Tempting the Bride (Sherry Thomas)

5 out of 5 stars

Cut to the Chase:
There are a ton of cliches in this book — the friend who’s always secretly been in love with the best friend’s sibling, amnesia, perfectly well-timed recovery from amnesia, one of the protagonists bein an author (shocker). But Thomas expertly turns each of these cliches on its head, giving us layered characters and a wonderfully believable and multidimensionally layered love story. It’s almost like she’s set a challenge for herself: to use all the standard cliches in a creative and thoroughly enthralling way. This was a wonderful historical romance, and though I am usually NOT a fan, this is one of the best historical romances I’ve read in a long time.

Greater Detail:
At the start of this book, Helena Fitzhugh is in love with Andrew Martin, a married man to whom she has been devoted for five years. They are having an affair (though apparently not one that involved sex-sex, but rather everything-but-sex), and are discovered by Viscount Hastings (David Hillsborough), who has always secretly been in love with Helena. He warns her that this is unwise, and that sooner or later, someone will discover the affair.

Shenanigans ensue. Later, at yet another assignation, Hastings manages to warn the ill-fated lovers just as Andrew and Helena are about to be discovered. Hastings uses the event as an opportunity to announce that he and Helena have eloped, saving her reputation and binding her to him in one smooth move. Before the marriage can be consummated, Helena is hit by a carriage (while trying to run towards Andrew), and loses most of her memory.

So, having typed all of that, I can see that the plot’s a bit of a doozy. And, to give Thomas credit, she’s a good enough writer that you really end up swallowing all of that. Even though there’s a small corner of your brain saying: really? really? you’re so swept up by the characters, and the way they fight with each other, laugh and rile each other, and do terribly stupid (but believable) things that you kind of don’t mind. You ignore that small corner of your brain and lose yourself to first rate escapist romance with incredibly well imagined and well portrayed protagonists that you thoroughly like (no small feat considering some of their stupid, almost self-destructively dumb decisions at times). The book is well plotted, wonderfully written, and like I said, Thomas seems to be purposefully choosing cliches that she knows she can reinvent in creative and engaging ways.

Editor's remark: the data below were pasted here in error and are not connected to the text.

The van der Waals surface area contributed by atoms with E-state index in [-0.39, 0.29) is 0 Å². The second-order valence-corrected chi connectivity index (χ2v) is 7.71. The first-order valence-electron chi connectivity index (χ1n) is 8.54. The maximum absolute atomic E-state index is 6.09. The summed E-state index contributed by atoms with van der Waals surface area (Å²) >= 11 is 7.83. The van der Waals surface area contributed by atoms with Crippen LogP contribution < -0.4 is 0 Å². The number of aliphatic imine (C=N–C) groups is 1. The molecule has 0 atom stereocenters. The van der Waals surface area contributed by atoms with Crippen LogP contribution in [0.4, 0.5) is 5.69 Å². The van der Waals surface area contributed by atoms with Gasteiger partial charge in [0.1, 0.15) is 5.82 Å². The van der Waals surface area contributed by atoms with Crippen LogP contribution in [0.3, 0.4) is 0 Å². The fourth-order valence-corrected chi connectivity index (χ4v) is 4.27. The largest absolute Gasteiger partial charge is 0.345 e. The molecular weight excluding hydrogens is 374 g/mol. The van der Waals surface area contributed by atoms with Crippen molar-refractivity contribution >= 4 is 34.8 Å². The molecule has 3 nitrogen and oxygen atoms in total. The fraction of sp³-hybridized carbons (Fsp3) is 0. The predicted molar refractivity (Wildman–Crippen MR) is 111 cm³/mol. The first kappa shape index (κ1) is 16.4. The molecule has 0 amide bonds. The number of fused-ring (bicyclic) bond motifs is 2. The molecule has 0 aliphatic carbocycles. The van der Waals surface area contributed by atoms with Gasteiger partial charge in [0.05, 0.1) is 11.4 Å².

The only small quibble I have with this book is the sex scenes. I expect my sensual historical romances to have a certain number of sex scenes, but these aren’t great sex scenes: they’re not bad, but they’re not great — the language is a little hard-edged and the dialogue the protagonists exchange is borderline awkward at times.

Honestly though, that’s a small quibble in a book that is otherwise very well worth the read.

Comparisons to Other Books:
I’ve never liked or understood why other people like Sherry Thomas. I read His at Night and gave it 2.5 stars because it was interesting, creative and well-written… but I actually hated the main characters and couldn’t get into the main love story at all. I read Not Quite a Husband and had the same reaction (in my defense, in that book, the husband is having sex/half raping his wife while she sleeps). Thomas has won awards, and been hailed as the romance writer to follow: I’ve never understood it… until now. Her plots are creative and well-planned, her sex scenes (asleep sex??) have always been awkward, and her characters too hard-edged for me, but this one is well worth the read. Finally, I understand what all the hype is about!


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